NBC Sports Chicago has an exclusive interview with Cubs catcher Willson Contreras. The topic: his home country of Venezuela, which is racked with turmoil, hunger, violence and could very well be on the brink of civil war as people have taken to the streets this week in an effort to force president Nicolás Maduro out of power.
As the interview reveals Contreras, like all players from Venezuela, is having an understandably difficult time focusing on the field as family and friends face peril and deprivation back home.
“When I’m at the ballpark I’m happy, I enjoy my teammates and every second here . . . But once you leave, everything that comes to my mind is Venezuela. How are the people doing there and when is going to be the end?”
We care most about what happens on the field, but every player is dealing with stuff off the field. Some stuff is far heavier than others.
On Sunday, we learned that while the Nationals would continue to pay their minor leaguers throughout the month of June, their weekly stipend would be lowered by 25 percent, from $400 to $300. In an incredible act of solidarity, Nationals reliever Sean Doolittle and his teammates put out a statement, saying they would be covering the missing $100 from the stipends.
After receiving some criticism, the Nationals reversed course, agreeing to pay their minor leaguers their full $400 weekly stipend.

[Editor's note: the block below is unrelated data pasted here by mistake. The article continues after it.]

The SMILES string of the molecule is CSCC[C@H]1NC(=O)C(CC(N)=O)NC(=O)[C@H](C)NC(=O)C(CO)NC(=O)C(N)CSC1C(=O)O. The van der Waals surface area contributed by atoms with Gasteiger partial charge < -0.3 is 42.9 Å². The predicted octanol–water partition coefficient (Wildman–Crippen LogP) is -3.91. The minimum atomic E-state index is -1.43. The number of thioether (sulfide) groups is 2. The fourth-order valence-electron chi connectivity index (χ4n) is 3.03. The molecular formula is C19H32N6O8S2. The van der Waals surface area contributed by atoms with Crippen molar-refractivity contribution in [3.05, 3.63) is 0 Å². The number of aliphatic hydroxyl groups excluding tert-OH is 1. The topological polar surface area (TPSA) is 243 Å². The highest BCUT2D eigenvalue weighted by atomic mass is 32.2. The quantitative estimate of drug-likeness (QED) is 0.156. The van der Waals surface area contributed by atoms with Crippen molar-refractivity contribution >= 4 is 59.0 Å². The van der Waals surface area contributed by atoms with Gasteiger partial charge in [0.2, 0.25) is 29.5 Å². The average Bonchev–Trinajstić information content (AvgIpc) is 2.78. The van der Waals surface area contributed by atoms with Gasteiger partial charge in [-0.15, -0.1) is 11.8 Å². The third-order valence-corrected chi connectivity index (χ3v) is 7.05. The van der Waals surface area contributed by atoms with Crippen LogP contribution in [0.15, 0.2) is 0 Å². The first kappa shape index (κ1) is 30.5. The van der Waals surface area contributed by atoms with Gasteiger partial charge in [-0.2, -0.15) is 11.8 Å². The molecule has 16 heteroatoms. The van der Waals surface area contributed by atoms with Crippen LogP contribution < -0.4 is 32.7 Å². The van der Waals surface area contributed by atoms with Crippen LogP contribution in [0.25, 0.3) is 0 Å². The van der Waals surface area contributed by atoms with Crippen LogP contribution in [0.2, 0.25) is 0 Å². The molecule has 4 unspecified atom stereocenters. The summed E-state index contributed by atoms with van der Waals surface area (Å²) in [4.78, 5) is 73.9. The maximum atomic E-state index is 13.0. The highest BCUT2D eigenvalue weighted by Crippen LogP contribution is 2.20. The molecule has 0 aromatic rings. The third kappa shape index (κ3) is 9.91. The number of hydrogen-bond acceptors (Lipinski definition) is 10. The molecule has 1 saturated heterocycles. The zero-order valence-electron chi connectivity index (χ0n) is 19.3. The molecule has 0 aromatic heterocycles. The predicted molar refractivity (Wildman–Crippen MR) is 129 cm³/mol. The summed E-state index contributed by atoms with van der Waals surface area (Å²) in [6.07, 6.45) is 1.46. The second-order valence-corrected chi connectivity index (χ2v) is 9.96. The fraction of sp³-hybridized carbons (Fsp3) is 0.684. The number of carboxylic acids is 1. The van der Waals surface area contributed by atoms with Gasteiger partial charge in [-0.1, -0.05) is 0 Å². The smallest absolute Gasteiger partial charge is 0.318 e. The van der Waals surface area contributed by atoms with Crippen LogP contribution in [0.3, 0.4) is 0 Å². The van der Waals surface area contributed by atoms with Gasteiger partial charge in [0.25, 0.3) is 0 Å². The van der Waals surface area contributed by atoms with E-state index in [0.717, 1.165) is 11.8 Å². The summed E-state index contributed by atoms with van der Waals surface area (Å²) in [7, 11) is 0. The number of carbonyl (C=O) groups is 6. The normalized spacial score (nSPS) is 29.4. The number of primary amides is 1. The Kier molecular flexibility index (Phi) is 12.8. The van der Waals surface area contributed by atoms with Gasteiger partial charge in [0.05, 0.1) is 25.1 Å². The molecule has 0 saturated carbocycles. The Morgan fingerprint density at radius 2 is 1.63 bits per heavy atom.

Doolittle and co. have not withdrawn their generosity. On Wednesday, Doolittle released another statement, saying that he and his major league teammates would continue to offer financial assistance to Nationals minor leaguers through the non-profit organization More Than Baseball.
The full statement:
Washington Nationals players were excited to learn that our minor leaguers will continue receiving their full stipends. We are grateful that efforts have been made to restore their pay during these challenging times.
We remain committed to supporting them. Nationals players are partnering with More Than Baseball to contribute funds that will offer further assistance and financial support to any minor leaguers who were in the Nationals organization as of March 1.
We’ll continue to stand with them as we look forward to resuming our 2020 MLB season.
Kudos to Doolittle and the other Nationals continuing to offer a helping hand in a trying time. The players shouldn’t have to subsidize their employers’ labor expenses, but that is the world we live in today.